The article linked HERE answers yes to the above question. The correct answer is no.
The above-linked article presents the following graph as evidence that the debt/GDP ratio (US federal government debt divided by US GDP, in this case) does, indeed, drive the US$ gold price. However, this is a classic example of cherry-picking the timescale of the data to demonstrate a relationship that isn’t apparent over other timescales. It is also a classic example of confusing correlation with causation. Many things went up in price during the 2002-2014 period covered by this graph. Should we assume that all of these price rises were caused by the increase in the US government-debt/GDP ratio?
By the way, graphs like this were far more visually appealing — although no more valid — three years ago, because the positive correlation ended in 2011. Since 2011, the debt/GDP ratio has continued its relentless advance while the gold price has trended downward. A similar graph that was popular for a while showed a strong positive correlation between the gold price and the US monetary base from the early-2000s through to 2011-2012, which created the impression that the gold price would continue to rise as long as the US monetary base continued to do the same. Again, though, this impression was the result of confusing correlation and causation.
Here’s a chart showing the relationship between the gold price and the US debt/GDP ratio over a much longer period. This chart’s message is that there is no consistent relationship between these two quantities. For example, the huge gold bull market of the 1970s occurred while the debt/GDP ratio was low with a slight downward bias and actually ended at around the time that the debt/GDP ratio embarked on a major upward trend. In fact, from the early-1970s through to the mid-1990s there appeared to be an INVERSE relationship between the gold price and the debt/GDP ratio, but this is just a coincidence. It doesn’t imply that gold was hurt by a rising debt/GDP ratio and helped by a falling debt/GDP ratio; it implies that the debt/GDP ratio isn’t a primary driver of gold’s price tend. For another example, the gold price and the debt/GDP ratio rose in parallel during 2001-2006, but the rise in the debt/GDP ratio during this period was slow and was not generally considered to be a reason for concern. Therefore, it wasn’t the driver of gold’s upward trend.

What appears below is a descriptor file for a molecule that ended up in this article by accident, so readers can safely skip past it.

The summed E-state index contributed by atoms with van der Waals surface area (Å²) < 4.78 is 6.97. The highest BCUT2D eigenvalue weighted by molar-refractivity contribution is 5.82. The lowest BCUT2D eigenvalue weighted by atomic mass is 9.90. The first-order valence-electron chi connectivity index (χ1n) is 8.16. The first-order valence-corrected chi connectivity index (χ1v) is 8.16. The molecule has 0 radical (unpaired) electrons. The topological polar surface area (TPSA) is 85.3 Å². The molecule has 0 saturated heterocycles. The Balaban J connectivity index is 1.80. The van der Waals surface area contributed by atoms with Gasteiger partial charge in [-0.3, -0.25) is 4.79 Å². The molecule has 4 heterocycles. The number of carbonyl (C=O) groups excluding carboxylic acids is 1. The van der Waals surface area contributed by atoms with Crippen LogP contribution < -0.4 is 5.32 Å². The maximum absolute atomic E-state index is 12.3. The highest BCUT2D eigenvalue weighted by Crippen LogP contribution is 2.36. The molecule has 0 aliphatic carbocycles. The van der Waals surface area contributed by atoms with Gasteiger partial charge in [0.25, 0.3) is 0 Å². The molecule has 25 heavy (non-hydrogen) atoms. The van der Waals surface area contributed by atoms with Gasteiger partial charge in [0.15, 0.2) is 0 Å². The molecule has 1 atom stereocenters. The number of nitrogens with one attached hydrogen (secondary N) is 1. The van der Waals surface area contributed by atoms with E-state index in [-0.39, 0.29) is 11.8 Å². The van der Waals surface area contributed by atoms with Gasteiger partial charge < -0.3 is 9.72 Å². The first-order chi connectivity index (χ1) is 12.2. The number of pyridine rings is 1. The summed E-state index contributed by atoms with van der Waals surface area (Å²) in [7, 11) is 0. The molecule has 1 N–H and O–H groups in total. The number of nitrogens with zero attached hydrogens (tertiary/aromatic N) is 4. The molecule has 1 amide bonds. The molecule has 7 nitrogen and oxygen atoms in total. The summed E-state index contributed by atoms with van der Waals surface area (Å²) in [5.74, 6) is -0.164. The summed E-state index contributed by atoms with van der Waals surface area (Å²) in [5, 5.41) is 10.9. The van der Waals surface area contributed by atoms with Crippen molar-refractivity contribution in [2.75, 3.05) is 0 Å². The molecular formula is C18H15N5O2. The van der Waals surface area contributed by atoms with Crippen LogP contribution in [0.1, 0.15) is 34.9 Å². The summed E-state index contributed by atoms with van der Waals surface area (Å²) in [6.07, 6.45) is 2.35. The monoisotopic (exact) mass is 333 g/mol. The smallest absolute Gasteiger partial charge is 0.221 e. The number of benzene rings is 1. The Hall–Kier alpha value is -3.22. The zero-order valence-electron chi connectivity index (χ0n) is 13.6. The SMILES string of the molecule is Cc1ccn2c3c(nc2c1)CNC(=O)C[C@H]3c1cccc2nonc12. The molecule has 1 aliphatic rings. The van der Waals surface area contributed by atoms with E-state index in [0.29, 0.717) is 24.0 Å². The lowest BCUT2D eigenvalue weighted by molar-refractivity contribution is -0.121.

The theory that the US government debt/GDP ratio is an important driver of the US$ gold price seems to be solely based on the 3-year period from late-2008 through to late-2011, when the two rocketed upward together.
The reality is that a rising US debt/GDP ratio can be a valid part of a bullish gold story, but only to the extent that it helps to bring about lower real interest rates and/or a steeper yield curve and/or a weaker US dollar and/or rising credit spreads. It isn’t directly bullish for gold, which is why a long-term comparison of the US$ gold price and the US debt/GDP ratio shows no consistent relationship. The same can be said about a rising US monetary base.